innovation on the road to the mechanization of haymaking during the war was the
development of a tractor-powered combined hay sweep and stacker. This device
allowed hay to be stacked at a rate of less than one man-hour per 900 kilograms,
using a crew of two or three. This was less than one third of the labour needed to
stack hay using a rack and pitchforks.
Kerchner of Tilley, working in association with the Lethbridge Experimental
Farm, designed a combination sweep stacker with its own undercarriage and wheels
that could be pushed ahead of a tractor. A cable lift raised and lowered the
fork, and the stacker wheels powered the clutch-activated windlass. Kerchner
patented his machine in 1944 and began production in Medicine Hat in 1945.
Although it was ungainly and difficult to operate, over 500 were eventually
built. A machine built along similar principles, the "Jay Hawk
Stacker," was also offered for sale by the Riverside Ironworks in Calgary
Alberta during the war years, another Albertan designed a second type of sweep
stacker that mounted directly on the tractor. Patented by Andrew Briosi in 1944,
the original model was raised and lowered by winches and cables powered by the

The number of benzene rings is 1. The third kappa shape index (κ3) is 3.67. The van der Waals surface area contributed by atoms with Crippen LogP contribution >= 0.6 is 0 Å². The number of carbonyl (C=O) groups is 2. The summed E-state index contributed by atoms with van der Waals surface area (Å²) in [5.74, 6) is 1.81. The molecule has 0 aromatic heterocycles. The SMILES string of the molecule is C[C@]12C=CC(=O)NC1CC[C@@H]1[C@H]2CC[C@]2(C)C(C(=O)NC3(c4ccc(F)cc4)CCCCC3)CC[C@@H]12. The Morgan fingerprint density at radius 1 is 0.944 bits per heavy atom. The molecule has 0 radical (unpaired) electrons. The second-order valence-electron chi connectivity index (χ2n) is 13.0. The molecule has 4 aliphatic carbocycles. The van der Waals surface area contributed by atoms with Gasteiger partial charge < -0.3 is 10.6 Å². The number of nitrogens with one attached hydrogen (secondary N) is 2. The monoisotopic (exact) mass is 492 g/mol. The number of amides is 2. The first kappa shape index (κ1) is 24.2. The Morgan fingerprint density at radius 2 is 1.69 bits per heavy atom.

tractor power-take-off. These devices were much easier to operate than the
Kerchner combination sweep stacker and could also be used to load bales and lift
other heavy objects around the farm. Mechanically activated tractor-mounted
sweep stackers quickly became obsolete, but similar designs, such as the
Farmhand F10, using hydraulic cylinders to provide lifting power were widely
accepted and became extremely popular by the 1950s. Hydraulic-powered sweep
stackers, generally referred to as "farmhands" by most Alberta
farmers, came into general use at about the same time as a second important labour
saving innovation, the automatic baler.
Judy Larmour. Making Hay While the Sun Shone: Haying in Alberta Before 1955. n.p.: Friends of
Reynolds-Alberta Museum Society and Alberta Culture and Multiculturalism, Historic Sites and Archives Service, 1992. With permission from
of the Reynolds-Alberta Museum Society.